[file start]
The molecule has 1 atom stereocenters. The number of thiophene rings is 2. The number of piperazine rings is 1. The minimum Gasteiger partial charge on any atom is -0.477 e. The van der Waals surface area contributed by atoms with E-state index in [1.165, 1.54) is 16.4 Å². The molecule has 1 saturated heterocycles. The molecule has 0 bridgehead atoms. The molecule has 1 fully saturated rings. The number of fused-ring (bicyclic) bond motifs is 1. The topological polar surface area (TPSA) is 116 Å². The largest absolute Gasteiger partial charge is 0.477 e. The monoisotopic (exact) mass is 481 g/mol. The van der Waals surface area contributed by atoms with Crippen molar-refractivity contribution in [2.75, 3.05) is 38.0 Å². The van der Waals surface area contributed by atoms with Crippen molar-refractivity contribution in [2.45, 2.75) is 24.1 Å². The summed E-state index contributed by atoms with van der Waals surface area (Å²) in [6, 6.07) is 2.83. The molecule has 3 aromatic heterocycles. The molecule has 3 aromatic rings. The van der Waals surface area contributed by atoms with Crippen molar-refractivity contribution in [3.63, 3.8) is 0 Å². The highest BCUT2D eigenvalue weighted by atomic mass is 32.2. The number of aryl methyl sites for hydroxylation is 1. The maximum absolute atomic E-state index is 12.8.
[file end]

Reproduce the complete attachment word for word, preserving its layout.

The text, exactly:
The molecule has 1 atom stereocenters. The number of thiophene rings is 2. The number of piperazine rings is 1. The minimum Gasteiger partial charge on any atom is -0.477 e. The van der Waals surface area contributed by atoms with E-state index in [1.165, 1.54) is 16.4 Å². The molecule has 1 saturated heterocycles. The molecule has 0 bridgehead atoms. The molecule has 1 fully saturated rings. The number of fused-ring (bicyclic) bond motifs is 1. The topological polar surface area (TPSA) is 116 Å². The largest absolute Gasteiger partial charge is 0.477 e. The monoisotopic (exact) mass is 481 g/mol. The van der Waals surface area contributed by atoms with Crippen molar-refractivity contribution in [2.75, 3.05) is 38.0 Å². The van der Waals surface area contributed by atoms with Crippen molar-refractivity contribution in [2.45, 2.75) is 24.1 Å². The summed E-state index contributed by atoms with van der Waals surface area (Å²) in [6, 6.07) is 2.83. The molecule has 3 aromatic heterocycles. The molecule has 3 aromatic rings. The van der Waals surface area contributed by atoms with Crippen molar-refractivity contribution in [3.63, 3.8) is 0 Å². The highest BCUT2D eigenvalue weighted by atomic mass is 32.2. The number of aryl methyl sites for hydroxylation is 1. The maximum absolute atomic E-state index is 12.8.